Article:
The digital effect: How digital continues to reshape the media landscape
It’s no secret that digital media has forever altered the media landscape – and it’s not done yet. This rapid evolution has left everyone who works within the digital realm scratching their heads and wondering how to move forward.
Mainstream media has been hit particularly hard by this evolution; they’ve had to change everything from the way they connect with audiences to their revenue streams. Needless to say, there’s a lot of lessons to be learned from the media’s digital journey – especially for communicators who are struggling along the same path.
With this in mind, we hosted our first digital breakfast, The Digital Effect, on March 21, 2018 at the Global Business Centre in Calgary. We were lucky to have three media pros join our panel:
- Camilla Di Giuseppe, CTV Calgary News
- Jeff Jones, The Globe & Mail
- Erika Tucker, Global News
Doug Lacombe, Communicatto’s president and founder, led the panelists through a discussion on how digital has altered the relationship between the media and its audience, and how communications professionals can leverage new earned, owned and paid tools for success. Below, we’re breaking down the five big takeaways from the event. Thanks again to our panel and guests for joining us and participating in such an important conversation!
The endless news cycle
While news consumption used to be limited to the traditional morning, evening and nightly newscasts, that’s no longer the case, thanks to digital.
“The news is a 24-hour cycle,” Jones remarked.
Communicators are in the same boat – a social media emergency could occur at any hour of any day. Comms professionals have to be prepared to contend with any issue that arises for their company, or risk falling behind the story.
“The deadline is right now. We’re constantly pumping out content,” Tucker added.
When it comes to digital media, there are no days off.
The digital effect on old strategies
As audience demographics shift, traditional media must not only shift as well, but it must find a way to thrive. We all know about Millennials’ preference for all things digital – maybe their parents still subscribe to print media, but this up-and-coming generation prefers to consume their news online. This has certainly created headaches for the media, but now they’re finding ways forward.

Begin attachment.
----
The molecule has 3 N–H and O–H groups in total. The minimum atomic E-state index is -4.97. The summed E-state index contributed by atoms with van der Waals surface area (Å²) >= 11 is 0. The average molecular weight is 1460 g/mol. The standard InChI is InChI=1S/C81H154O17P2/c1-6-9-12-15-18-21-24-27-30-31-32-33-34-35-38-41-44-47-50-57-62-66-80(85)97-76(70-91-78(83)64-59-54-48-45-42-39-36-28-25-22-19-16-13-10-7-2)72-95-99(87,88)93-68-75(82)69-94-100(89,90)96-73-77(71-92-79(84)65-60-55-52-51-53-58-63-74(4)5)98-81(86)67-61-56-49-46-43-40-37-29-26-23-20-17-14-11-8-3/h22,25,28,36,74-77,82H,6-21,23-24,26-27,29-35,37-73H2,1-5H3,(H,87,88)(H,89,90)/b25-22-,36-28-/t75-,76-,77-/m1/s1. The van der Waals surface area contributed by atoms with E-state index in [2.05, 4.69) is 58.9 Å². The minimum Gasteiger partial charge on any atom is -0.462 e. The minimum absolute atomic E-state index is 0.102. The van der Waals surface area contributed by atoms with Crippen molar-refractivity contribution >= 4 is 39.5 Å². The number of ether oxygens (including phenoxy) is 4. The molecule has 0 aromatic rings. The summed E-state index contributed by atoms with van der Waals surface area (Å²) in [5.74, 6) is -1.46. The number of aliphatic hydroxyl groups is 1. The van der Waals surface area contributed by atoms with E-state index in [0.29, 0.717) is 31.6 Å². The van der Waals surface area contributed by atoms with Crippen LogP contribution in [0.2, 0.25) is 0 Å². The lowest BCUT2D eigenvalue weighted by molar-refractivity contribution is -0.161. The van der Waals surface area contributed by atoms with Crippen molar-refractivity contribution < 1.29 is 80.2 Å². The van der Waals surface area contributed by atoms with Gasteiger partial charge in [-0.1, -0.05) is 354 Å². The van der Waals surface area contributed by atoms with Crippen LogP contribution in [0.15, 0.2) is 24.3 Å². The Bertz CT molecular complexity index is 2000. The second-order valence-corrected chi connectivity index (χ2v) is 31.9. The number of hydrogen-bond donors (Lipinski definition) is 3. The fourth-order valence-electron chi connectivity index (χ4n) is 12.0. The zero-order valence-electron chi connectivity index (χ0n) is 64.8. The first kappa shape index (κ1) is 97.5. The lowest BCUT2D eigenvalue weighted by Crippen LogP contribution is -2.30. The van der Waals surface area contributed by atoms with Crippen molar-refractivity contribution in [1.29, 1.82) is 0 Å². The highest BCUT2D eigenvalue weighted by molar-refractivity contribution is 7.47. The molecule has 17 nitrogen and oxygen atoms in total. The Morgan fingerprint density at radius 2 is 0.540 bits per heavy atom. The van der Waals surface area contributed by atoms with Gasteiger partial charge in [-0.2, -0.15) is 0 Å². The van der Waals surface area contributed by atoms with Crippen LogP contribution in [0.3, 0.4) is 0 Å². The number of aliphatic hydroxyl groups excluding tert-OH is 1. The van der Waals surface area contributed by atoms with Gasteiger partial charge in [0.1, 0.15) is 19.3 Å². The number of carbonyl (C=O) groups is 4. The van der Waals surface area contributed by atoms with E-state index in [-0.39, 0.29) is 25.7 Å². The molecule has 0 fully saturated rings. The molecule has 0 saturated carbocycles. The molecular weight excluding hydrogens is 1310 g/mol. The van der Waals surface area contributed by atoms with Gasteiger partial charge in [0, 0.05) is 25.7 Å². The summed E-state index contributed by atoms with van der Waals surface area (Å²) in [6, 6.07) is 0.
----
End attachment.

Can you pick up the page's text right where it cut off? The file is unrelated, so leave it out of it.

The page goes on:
“We’ve got a whole generation of people who are a different type of news consumer,” said Jones.
Advertisements used to be the biggest sources of revenue for news outlets, but that’s changing as digital consumption increases. While ad revenue continues to be a priority, the focus has shifted to subscriptions (online and print) as well as paywalls.
Many communicators who are making the jump to digital media also struggle to let go of outdated objectives, but with new media comes new goals – a refusal to adapt is a refusal to succeed.
Instant audience feedback
While the public’s access to the media via social platforms has opened up innumerable opportunities for connection and conversation, it has also created a constant stream of criticism.
“Now we’re just inundated with pitches from the public,” Tucker stated.
Oftentimes, those “pitches” come from people who just want to have their opinions heard – there’s little room for conversation (or a balanced story).
When it comes to interacting with this kind of feedback, Tucker had a simple yet profound take on the matter.
“Do some people just want to argue their own agenda? Yes. But is that new?”
“Facebook and other social platforms have seemed to unearth a bit of a dark side in humanity. We’re very tribal and we’re very emotional and we don’t generally act on facts without the right circumstances, prompting and delivery of information,” Lacombe noted. “Ultimately, that’s the problem.”
“We’re in the midst of a decades-long struggle to restore rationality and the only reason it was semi-rational before is because there was a scarcity of supply. Now, everybody can blab on their megaphones.”
The impact of “fake news”
“Once upon a time, mainstream media was king. What we said, people listened to and trusted. Now that trust has been compromised,” Di Giuseppe remarked.
However, the Canadian media is unwavering in its commitment to reporting on both sides of every story, no matter the platform.
“The story drives the reporting,” Jones added. “Despite what you hear, it’s not about bias.”
The term “fake news” has been thrown around in every imaginable context – at this point, it’s basically lost all meaning. Everyone from political leaders to Twitter trolls are “speaking out” on fake news, much to the mainstream media’s frustration.
“I don’t think it means ‘fake news’ anymore. I think it means ‘I don’t like your reporting’,” Tucker observed.
Do a little digging
Has digital media eroded our collective ability to separate fiction from the truth?
There was much discussion on the public’s responsibility to get curious about the news they’re consuming. While some believe that people should be able to take stories at face value, Di Giuseppe said that consuming a story via multiple outlets offers a broader range of perspectives.
“There are so many resources out there that are delivering similar messages that when I listen to someone telling me their part of the story, I have to assume there’s always a few other sides to it. Otherwise I would be known as a biased journalist, which I don’t ever want to be, but more so the fact that it goes against everything I was taught.”
For more on the conversations that took place throughout The Digital Effect, take a look at our Twitter Moment below and make sure to check out our hashtag #MediaOnDigital!